Biographical Sketch of Eleonore Raoul Greene

Biographical Database of NAWSA Suffragists, 1890–1920

Biography of Eleonore Raoul Greene, 1888-1983

By Joseph Cannon, student, Coastal Carolina University, Conway, South Carolina.

President Atlanta Chapter Georgia Woman Equal Suffrage League, 1914-1920; President of the Atlanta League of Women Voters, 1922, 1930#x200e

Eleonore Raoul was born November 13, Tuesday, 1888, at her parents' rented house, "Moss Bank," on Staten Island, N. Y. She was the tenth of eleven children of William Greene Raoul and Mary Millen Wadley Raoul. Always a feisty child, the family argot recollects a time, when Eleonore was three, while her father was rushing the family to catch a train, Eleonore in his arms, when Eleonore, "angry, screaming, determined that she will not submit to the indignity of being carried like the baby—kicking off the enveloping shawl, and stiffening herself like iron, bracing her two little arms against father's shoulders."

Eleonore's family moved to Atlanta in 1899. Eleonore begin her schooling in Atlanta at Miss Mitchell's kindergarten, and went on from there to Atlanta's Washington Seminary. After finishing her junior year at Washington Seminary in Atlanta, Eleonore went to St. Timothy's in Catonsville, Maryland, graduating in 1905. In the summer of 1905, she accompanied her mother, two sisters and a cousin for several months on a tour of Europe. On the thirteenth of November1907, the day she was nineteen, Eleonore had her debut party. Her sister noted that "she did not welcome the event very heartily... her inclinations did not lie along the road of social frivolity."

Eleonore's early interests lay in fields other than that of society. She liked horses and riding and competed successfully in numerous regional horseshows. Eleonore was also active in dog breeding, registering dogs in the American Kennel Club Stud Book as early as 1903.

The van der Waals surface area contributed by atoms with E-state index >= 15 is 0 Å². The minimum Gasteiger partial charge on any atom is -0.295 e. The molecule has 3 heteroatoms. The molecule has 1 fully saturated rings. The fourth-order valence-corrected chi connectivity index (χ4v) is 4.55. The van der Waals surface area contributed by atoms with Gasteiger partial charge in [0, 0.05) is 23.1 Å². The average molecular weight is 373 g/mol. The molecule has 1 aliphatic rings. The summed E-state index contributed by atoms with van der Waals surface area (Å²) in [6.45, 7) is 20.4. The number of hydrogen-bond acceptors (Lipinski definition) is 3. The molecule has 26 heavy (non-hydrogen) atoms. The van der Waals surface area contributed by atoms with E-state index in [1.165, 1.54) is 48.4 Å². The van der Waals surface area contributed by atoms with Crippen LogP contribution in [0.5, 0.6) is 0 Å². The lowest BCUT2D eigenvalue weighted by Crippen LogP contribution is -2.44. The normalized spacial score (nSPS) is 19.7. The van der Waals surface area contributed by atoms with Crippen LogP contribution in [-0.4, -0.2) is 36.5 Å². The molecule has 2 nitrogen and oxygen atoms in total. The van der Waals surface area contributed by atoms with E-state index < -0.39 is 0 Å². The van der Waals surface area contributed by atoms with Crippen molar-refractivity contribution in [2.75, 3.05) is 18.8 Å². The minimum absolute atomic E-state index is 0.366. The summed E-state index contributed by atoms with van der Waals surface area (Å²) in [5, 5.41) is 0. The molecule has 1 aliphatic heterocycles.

Eleonore's mother had been active in the Daughters of the American Revolution, the United Daughters of the Confederacy, and was the founder of The Every Saturday Club which promoted and developed free kindergartens in Atlanta. Following her mother's passion for social activism, Eleonore sought a much wider field than that of Atlanta society. Between 1913 and 1916 she worked in the Atlanta Associated Charities, went to the School of Civics and Philanthropy in Chicago for a summer course, and took several correspondence courses with the University of Chicago. Starting in 1915, she was an active member, along with her mother, of the Southern Sociological Congress. In 1914 the Georgia Woman Equal Suffrage League was formed. Eleonore became President of the Atlanta Chapter and during 1914, was an active worker. To gain experience, she entered the campaign in New Jersey, for about six weeks, as a paid worker.

In July of 1915 Eleonore was Organizer and Press Agent of the Fulton and Dekalb Counties Branch of The Equal Suffrage Party of Georgia. In November of 1915 Eleonore helped organize a suffrage parade in Atlanta. Eleonore marched in the famous New York parade in October of 1915 and was responsible for selling raffle tickets for the yellow automobile Eastern Victory, which was a symbol of the struggle, and led the parade. She then took charge of transporting the vehicle to Atlanta where it was featured in the November 1915 suffrage parade in Atlanta. Eleonore helped organize the parade and demonstration in Atlanta. The day of the parade, Eleonore appeared on horseback, representing the herald leading women "forward into light." In the winter of 1916-1917 Eleonore worked in the office of the National Suffrage Association in New York. As part of her efforts, Eleonore was an organizer in charge of five counties in West Virginia during the campaign for the suffrage referendum. Two of her counties (Brooke and Handcock) were the only ones in the state which voted for suffrage in the election.

Eleonore was the first woman to be formally enrolled in Emory University. Legend has it that while Chancellor Warren, a vehement opponent of coeducation, was away from the campus in 1917, Eleonore, then twenty-nine, active in the women's suffrage movement and having studied law at the University of Chicago, convinced the Dean of the Law school to let her enroll in the Lamar School of Law at Emory. Eleonore graduated in 1920. After graduation, Eleonore practiced law for more than a year, but closed her practice upon suffering serious illness.